Tuesday, May 11, 2010

Fifteen Years Ago

Food is one of my obsessions.  I can still taste the garlicky, lemony, minty tang of the fattoush I savored (devoured?) a little while ago.  When I was in high school, I would pride myself on eating a completely fat-free breakfast (Total cereal with skim milk and fruit) and lunch (school-lunch salad with fat-free dressing).  Then, I'd gorge myself on the homemade meal that my mom would serve to our family for dinner.  I'd eat so much that I would lay on the floor afterward  moaning, "I ate too much."  Somewhat dysfunctional, wouldn't you say?

Unfortunately, I continued this cycle of deprivation and overindulgence in the dorm cafeteria at college.  Unfortunate, not because I gained a lot of weight, but unfortunate due to the emotional reliance on food I developed.  Eventually, I became bulimic. 

My freshman year of college, I ran track.  I developed awesome muscular thighs.  I also turned nineteen and grew hips out of my previously boyish frame.  Not a problem until my eating continued on over-drive my sophomore year when I was no longer running on the team.  Again, I didn't gain a lot of weight, but I felt self-conscious about my body and guilty when I ate too much.  So, to me, throwing up my too-big dinner was a way of correcting it.  And, I'd always gotten a lot of praise for my skinny body.  I was no longer unique in this way but rather normal. 

I knew that it was wrong and dangerous.  I tried to stop my behaviors.  I repeated confessed my sins.  I couldn't stop.  My struggle continued for a year and a half.  I didn't throw up every day.  It never caused me to lose weight- just kept my overeating under control.  Well, my eating wasn't under control- I just undid a little of it. 

Several things happened that allowed me to be victorious over this disease and regain wholeness with regard to my body image and food:

1.  I dislocated my knee in tumbling class.  It was the only injury I've ever had requiring medical attention.  God's plan had a twist of irony.  Because of my injury, I wasn't physically able to squat by the toilet to throw up.  Also,  I realized that as humans our bodies are so valuable and yet fragile.  An injury can happen to easily.  So, why was I purposely doing something that could harm my body?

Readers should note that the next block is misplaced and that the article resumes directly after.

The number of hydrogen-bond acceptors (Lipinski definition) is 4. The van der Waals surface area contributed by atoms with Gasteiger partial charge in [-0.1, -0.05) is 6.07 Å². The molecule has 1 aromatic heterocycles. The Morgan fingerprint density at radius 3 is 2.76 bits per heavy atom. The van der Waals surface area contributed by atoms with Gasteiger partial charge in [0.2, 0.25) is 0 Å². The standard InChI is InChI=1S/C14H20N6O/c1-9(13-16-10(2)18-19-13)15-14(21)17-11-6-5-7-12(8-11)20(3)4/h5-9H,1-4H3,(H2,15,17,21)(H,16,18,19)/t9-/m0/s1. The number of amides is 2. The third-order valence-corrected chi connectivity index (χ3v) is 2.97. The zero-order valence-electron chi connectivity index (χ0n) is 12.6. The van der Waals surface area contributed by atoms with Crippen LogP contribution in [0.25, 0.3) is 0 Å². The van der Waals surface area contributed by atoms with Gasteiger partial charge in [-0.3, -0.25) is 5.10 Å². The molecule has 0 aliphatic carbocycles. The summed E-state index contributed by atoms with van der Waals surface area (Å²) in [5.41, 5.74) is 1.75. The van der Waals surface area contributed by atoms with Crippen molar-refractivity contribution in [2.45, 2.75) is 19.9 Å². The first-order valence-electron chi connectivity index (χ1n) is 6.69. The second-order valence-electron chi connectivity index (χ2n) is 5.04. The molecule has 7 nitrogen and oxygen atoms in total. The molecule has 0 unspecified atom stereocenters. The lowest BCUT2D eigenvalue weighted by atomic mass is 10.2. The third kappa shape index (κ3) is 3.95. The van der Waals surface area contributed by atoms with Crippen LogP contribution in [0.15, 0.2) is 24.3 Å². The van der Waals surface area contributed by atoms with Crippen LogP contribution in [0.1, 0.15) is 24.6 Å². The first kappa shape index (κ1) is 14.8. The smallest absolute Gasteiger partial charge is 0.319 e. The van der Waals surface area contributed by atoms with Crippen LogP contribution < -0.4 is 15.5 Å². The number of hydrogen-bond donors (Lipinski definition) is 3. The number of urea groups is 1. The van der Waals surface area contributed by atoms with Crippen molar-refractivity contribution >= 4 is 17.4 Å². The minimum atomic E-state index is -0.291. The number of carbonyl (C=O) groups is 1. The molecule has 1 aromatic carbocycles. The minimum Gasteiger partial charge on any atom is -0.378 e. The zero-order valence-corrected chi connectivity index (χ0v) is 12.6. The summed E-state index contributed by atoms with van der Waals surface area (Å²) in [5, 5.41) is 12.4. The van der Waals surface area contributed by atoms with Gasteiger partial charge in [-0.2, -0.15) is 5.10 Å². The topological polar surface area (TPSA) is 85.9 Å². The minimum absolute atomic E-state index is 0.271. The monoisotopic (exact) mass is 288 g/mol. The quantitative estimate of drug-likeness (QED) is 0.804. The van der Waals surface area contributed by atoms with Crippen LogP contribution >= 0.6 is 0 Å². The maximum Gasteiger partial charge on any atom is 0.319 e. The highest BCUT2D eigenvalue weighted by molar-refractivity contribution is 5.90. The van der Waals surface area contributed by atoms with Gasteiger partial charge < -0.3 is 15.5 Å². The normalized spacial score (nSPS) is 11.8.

2.  I was involved in a Chiristian ministry.  Slowly I began telling others about my struggle.  I had heard that confessing a secret sin breaks its power.  In my experience, this was quite true. 

3.  God renewed my mind through His word.  I praise you because I am fearfully and wonderfully made.  Your works are wonderful.  I know that full well.  Psalm 139:14  I also had to train myself to eat more reasonably.  Sounds quirky, but before I reached for a snack in my dorm room, I made myself read a Proverb.  I also wanted to make sure my true hunger was for the things of God.

4.  I had to train my mind also to not study the bodies of other women.  I would compare parts of my body to theirs to see how I measured up.  I still longed to find my significance in my body.  I had to remind myself that my friends valued me not for the shape of my body.

5.  I became much less legalistic with my eating.  I have learned to enjoy quality foods.  I rarely reach for the fat-free option.  I try to eat foods close to the way God made them. 

Remarkably, I never had to seek professional help for my bulimia.  It helps me to share my story with others and to practice healthy habits of mind, spirit, and body. 

1 comment:

Tricia@onceamonthmom.com said...

I'm so glad you shared. I never knew. I'm not sure what moved you to write about it now but I want to encourage you towards your goals and being healthy. You are an amazing woman!